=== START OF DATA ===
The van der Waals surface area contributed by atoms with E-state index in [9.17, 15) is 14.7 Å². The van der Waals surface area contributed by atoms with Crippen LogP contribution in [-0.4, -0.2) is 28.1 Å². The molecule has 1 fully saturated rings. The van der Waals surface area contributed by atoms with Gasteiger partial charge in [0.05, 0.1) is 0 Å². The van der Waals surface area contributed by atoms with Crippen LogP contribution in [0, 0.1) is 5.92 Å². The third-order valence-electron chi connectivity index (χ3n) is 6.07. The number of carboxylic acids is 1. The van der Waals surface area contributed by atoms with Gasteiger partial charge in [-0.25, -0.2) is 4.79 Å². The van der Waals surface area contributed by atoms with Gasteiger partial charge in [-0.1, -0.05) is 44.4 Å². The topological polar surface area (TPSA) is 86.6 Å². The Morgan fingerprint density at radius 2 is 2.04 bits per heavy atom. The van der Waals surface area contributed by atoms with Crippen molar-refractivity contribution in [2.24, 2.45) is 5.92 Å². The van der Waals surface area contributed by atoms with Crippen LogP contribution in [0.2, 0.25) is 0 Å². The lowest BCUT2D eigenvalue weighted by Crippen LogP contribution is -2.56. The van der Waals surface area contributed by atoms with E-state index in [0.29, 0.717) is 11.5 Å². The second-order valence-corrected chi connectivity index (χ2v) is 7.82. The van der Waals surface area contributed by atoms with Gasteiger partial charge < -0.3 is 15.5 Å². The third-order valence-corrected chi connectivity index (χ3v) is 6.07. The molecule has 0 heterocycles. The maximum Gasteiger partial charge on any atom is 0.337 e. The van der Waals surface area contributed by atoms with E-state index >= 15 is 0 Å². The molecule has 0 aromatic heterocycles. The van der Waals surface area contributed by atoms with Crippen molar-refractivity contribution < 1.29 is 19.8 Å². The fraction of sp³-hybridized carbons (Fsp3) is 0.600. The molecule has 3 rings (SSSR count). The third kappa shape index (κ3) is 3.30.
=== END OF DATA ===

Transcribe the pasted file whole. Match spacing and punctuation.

The van der Waals surface area contributed by atoms with E-state index in [9.17, 15) is 14.7 Å². The van der Waals surface area contributed by atoms with Crippen LogP contribution in [-0.4, -0.2) is 28.1 Å². The molecule has 1 fully saturated rings. The van der Waals surface area contributed by atoms with Gasteiger partial charge in [0.05, 0.1) is 0 Å². The van der Waals surface area contributed by atoms with Crippen LogP contribution in [0, 0.1) is 5.92 Å². The third-order valence-electron chi connectivity index (χ3n) is 6.07. The number of carboxylic acids is 1. The van der Waals surface area contributed by atoms with Gasteiger partial charge in [-0.25, -0.2) is 4.79 Å². The van der Waals surface area contributed by atoms with Gasteiger partial charge in [-0.1, -0.05) is 44.4 Å². The topological polar surface area (TPSA) is 86.6 Å². The Morgan fingerprint density at radius 2 is 2.04 bits per heavy atom. The van der Waals surface area contributed by atoms with Crippen molar-refractivity contribution in [2.24, 2.45) is 5.92 Å². The van der Waals surface area contributed by atoms with Crippen LogP contribution in [0.2, 0.25) is 0 Å². The lowest BCUT2D eigenvalue weighted by Crippen LogP contribution is -2.56. The van der Waals surface area contributed by atoms with E-state index in [0.29, 0.717) is 11.5 Å². The second-order valence-corrected chi connectivity index (χ2v) is 7.82. The van der Waals surface area contributed by atoms with Gasteiger partial charge < -0.3 is 15.5 Å². The third-order valence-corrected chi connectivity index (χ3v) is 6.07. The molecule has 0 heterocycles. The maximum Gasteiger partial charge on any atom is 0.337 e. The van der Waals surface area contributed by atoms with E-state index >= 15 is 0 Å². The molecule has 0 aromatic heterocycles. The van der Waals surface area contributed by atoms with Crippen molar-refractivity contribution < 1.29 is 19.8 Å². The fraction of sp³-hybridized carbons (Fsp3) is 0.600. The molecule has 3 rings (SSSR count). The third kappa shape index (κ3) is 3.30.